This section will careful about terminology. The model described in Chapter 4 is the "original cytoskeletal model". The term "cytoskeletal paradigm" describes an overarching model incorporating both the original cytoskeletal model and the cytoskeletal flow model. These two ideas are submodels to the cytoskeletal paradigm but it will also be shown that the membrane flow model and the wave model (of Chapter 7) are also submodels, as is virtually any other possible mechanism.
The cytoskeletal paradigm is quite vacuous as can be demonstrated by presenting a hierarchical series of "theories" of capping.
- Capping is caused by the cytoskeleton. (The cytoskeletal paradigm).
- Capping is caused by the cell.
- Capping is caused by evolution.
- Capping is caused by God.
Statements 2 and 3 are, by conventional science, manifestly true, while, depending upon religious standpoints, statement 4 may well be. However, from a scientific perspective, all the statements 2, 3 & 4 have no value. Their very generality means they incorporate all possible experimental outcomes and so cannot predict, or be falsified by, the outcome of any experiment. This was the criterion Popper used to distinguish a scientific from a non-scientific hypothesis. Statements 2, 3 and 4 are not scientific theories with respect to capping.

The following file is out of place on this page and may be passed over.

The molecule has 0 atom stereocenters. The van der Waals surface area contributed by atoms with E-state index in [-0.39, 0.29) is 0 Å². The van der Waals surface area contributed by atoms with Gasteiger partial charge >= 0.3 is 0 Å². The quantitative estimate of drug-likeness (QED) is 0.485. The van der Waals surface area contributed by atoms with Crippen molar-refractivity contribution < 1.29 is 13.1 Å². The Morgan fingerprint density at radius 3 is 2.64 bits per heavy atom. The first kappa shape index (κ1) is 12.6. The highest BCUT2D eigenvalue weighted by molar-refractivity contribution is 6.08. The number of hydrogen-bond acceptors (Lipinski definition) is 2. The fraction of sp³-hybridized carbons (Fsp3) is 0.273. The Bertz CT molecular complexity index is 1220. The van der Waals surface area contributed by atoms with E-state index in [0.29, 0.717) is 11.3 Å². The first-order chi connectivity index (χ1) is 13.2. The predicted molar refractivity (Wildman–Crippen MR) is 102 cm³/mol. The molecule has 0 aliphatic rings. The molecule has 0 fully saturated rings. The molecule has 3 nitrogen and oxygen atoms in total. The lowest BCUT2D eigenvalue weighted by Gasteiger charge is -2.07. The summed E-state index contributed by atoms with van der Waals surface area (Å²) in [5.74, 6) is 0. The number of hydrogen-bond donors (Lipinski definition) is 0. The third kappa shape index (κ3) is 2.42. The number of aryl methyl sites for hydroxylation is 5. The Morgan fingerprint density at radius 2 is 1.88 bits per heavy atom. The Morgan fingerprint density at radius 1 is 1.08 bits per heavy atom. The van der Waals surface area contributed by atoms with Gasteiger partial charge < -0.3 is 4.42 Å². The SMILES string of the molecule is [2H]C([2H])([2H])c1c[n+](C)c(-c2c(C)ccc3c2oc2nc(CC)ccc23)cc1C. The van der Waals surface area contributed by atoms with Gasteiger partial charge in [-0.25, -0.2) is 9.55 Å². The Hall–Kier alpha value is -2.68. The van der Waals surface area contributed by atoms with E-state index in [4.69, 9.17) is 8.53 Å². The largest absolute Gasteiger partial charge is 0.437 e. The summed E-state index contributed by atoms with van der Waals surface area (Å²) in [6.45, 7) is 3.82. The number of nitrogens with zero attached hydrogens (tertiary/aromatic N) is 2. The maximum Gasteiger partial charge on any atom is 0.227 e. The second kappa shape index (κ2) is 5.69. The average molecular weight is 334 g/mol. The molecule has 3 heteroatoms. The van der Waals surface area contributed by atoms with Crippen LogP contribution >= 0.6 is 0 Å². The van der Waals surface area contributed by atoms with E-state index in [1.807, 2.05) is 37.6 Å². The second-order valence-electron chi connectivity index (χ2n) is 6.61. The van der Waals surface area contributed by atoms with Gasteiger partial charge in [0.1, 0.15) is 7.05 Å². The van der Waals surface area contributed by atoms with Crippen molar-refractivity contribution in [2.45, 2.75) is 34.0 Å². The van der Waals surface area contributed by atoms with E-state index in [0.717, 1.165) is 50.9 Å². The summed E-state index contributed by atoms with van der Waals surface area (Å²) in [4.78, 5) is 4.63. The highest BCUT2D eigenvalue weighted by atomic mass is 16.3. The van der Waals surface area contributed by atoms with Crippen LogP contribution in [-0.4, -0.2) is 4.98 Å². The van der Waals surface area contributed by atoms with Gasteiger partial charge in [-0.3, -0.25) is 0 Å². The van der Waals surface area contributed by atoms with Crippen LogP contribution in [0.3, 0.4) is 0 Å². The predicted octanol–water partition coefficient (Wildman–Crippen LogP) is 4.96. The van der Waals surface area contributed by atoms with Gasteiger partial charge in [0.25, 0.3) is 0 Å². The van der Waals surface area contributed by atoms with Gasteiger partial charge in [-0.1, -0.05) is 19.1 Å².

Statement 1 is hardly more scientific. It has some predictive merit in excluding the idea that other organelles, for example the mitochondria or the nucleus are moving particles and patches. However, nobody has advanced the idea that other organelles are involved and the cytoskeleton is simply an organelle, not a mechanism or a dynamic process. The debate is essentially about how a cell produces force. By far the most natural supposition is that the cytoskeleton, or cytosinew, made from muscle proteins, will be the cell's force generating organelle. This being so, statement 1 above hardly restricts the range of statement 2 at all.
Statement 1 becomes predictively valuable only if it is narrowed down further e.g.
- 1A. Capping is caused by the cytoskeleton taking hold of patches and producing forces that reel them in to the rear of the cell. (The original cytoskeletal model).
- 1B. Capping is caused by the cytoskeleton producing forces that cause the membrane to flow. (The membrane flow model).
- 1C. Capping is caused by the cytoskeleton continuously assembling at the front of the cell and disassembling at the rear of the cell. (The cytoskeletal flow model).
- 1D. Capping is caused by the cytoskeleton producing forces that cause travelling wave patterns on the cell surface. (The wave model, Chapter 7).
These statements all narrow down statement 1 further and so are consistent with a narrower range of experimental observations. To some extent, they compete with one another and predict differing results, hence they can be falsified and, by Popper's criterion, are scientific hypotheses. They are the four models discussed in "A Habit of Lies". One could add to the list by suggesting other behaviour for the cytoskeleton.